Minimize dental treatment on your child with preventive care
May 30th, 2019
On average, students miss more than 51 million school hours each year because of dental problems or related conditions. Most of this lost time can be prevented by good oral hygiene and prevention. When brushing, flossing regularly and visiting their Pediatric Dentist every six months for a check-up, you are giving your child an upper hand in maintaining good oral health. This routine should be started early in life. Sometimes this is not enough and some dental treatments are needed. Even on baby teeth.
Baby teeth: the building block of a healthy beautiful smile
Sometimes, dental care is postponed after permanent teeth start coming in. This decision of waiting could be made by parents for many reasons. Financial should not be one. It has been known for children who had their first dental appointment after the age of four to have a higher cost for dental treatments, while children who had their first appointment before age four have a lower cost of dental treatments during eight years of follow-up.
Evidence increasingly suggests that to be successful in preventing caries, we must begin within the first years of life. If appropriate preventive measures are applied early—in infancy—it may be possible to raise a cavity-free child.
Preventive dental care facts to maintain a healthy smile
Brush your teeth at least twice a day
Floss your teeth at least once a day
Maintain a low Sugary or Starchy food or Drinks intake
Visit the dentist every 6 months for your children's cleanings and exams
Have dental X-rays taken
Use FLUORIDATED toothpaste
Get sealant treatments (as needed)
Baby teeth play such an important role in child development.
Sealants: how it can help prevent tooth decay on your child
Dental Sealant is a protective barrier placed on children's teeth intended to prevent tooth decay by "sealant out" plaque and food. While brushing and flossing are critical components of any dental health regimen, sealants provide additional protection for the grooved areas of the teeth. These areas are the most common place for a cavity to start. This is known as pit and fissure decay.
Dental or tooth sealants are a thin coat of resin that is applied on the surface of the teeth to prevent tooth decay. These sealants are generally applied on the surface of the molars or the back teeth. The coating is a uniform coating that covers small grooves and pits. This prevents the food particles from getting trapped in these pits and prevents tooth decay.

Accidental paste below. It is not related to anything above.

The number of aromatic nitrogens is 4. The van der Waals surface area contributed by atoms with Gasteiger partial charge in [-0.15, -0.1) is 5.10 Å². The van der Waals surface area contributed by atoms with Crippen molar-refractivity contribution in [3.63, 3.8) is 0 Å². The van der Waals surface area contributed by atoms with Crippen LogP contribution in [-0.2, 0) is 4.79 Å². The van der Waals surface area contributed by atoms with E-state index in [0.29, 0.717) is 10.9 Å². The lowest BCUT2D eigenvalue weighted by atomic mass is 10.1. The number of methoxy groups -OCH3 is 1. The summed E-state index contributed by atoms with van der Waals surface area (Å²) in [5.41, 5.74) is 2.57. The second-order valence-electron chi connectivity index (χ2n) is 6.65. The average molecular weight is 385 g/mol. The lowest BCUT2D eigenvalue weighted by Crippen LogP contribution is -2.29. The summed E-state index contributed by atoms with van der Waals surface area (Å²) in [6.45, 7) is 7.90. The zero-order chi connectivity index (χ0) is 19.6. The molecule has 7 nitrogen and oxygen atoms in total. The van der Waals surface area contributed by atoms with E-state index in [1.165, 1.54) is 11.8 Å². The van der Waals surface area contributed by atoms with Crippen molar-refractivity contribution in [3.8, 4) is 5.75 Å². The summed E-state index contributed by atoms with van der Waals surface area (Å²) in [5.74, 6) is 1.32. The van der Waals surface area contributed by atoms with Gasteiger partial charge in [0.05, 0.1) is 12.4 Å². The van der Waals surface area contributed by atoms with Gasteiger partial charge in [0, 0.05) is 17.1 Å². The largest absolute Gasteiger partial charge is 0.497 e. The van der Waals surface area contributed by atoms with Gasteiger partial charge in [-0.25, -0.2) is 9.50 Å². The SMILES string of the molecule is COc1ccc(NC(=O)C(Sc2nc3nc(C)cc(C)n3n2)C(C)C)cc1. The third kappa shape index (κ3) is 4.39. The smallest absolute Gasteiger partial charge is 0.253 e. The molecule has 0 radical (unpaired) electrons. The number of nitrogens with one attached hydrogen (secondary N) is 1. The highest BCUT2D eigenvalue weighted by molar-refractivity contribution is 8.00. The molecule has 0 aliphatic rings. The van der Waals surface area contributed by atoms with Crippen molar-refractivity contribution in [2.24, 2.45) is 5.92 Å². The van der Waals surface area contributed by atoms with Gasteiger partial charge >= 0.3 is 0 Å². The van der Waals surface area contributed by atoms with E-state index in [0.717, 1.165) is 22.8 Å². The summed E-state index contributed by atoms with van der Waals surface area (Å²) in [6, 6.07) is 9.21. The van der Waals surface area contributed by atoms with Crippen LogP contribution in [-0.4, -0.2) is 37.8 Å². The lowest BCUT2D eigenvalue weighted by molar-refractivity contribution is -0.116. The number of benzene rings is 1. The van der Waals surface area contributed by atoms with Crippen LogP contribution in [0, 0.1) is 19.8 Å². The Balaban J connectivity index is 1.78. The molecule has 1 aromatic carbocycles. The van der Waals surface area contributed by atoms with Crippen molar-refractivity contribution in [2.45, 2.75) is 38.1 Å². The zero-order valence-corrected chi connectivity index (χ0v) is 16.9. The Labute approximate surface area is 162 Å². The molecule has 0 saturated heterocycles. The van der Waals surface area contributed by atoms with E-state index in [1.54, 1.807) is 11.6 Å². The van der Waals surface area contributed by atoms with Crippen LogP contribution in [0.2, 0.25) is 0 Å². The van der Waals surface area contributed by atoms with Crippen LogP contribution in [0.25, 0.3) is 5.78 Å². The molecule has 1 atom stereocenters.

Sealants are more common on permanent teeth but they can be done on baby teeth. Baby teeth also have a number of grooves and pits that sometimes are necessary to be sealed to prevent tooth decay. Baby teeth play such an important role in child development. Also they help in holding the correct spacing for permanent teeth, it's important to keep these teeth healthy so they are not lost too early and result in problems with the growth of permanent teeth.
The simple process of dental sealants give your child a mighty smile
Application of sealant is a simple and painless process. It requires the teeth to be cleaned and dried. This is done by isolating the area from moisture, once the teeth are dried, a solution is applied to prepare the teeth to accept the resin. This solution rather makes the surface of the teeth a bit rough. This process is called tooth preparation. Rough surfaces provide an easy adhesive surface to the teeth for application of the resin. When the surface is ready, the sealant is place over the surface of the teeth. The resin hardens in a few seconds with a curing light. Now the sealant is in place on the top part of the tooth.
With sealant, the tooth is protected on the masticatory surface. Other areas of the teeth could still get decay. Brushing is still important after sealant placement! When cavities start in other areas, the only way to find them is with dental x-rays.
Dental x-rays: see the cavity before is too late
Parents will often ask why x-rays are recommend for their child even when he/she have a healthy and beautiful smile. There are many parts of a tooth and its supporting structures that are hidden by either close contacts or tissues. It is important, especially at a child’s initial dental visit, to utilize all available tools in order to gain an accurate picture of a child’s oral health.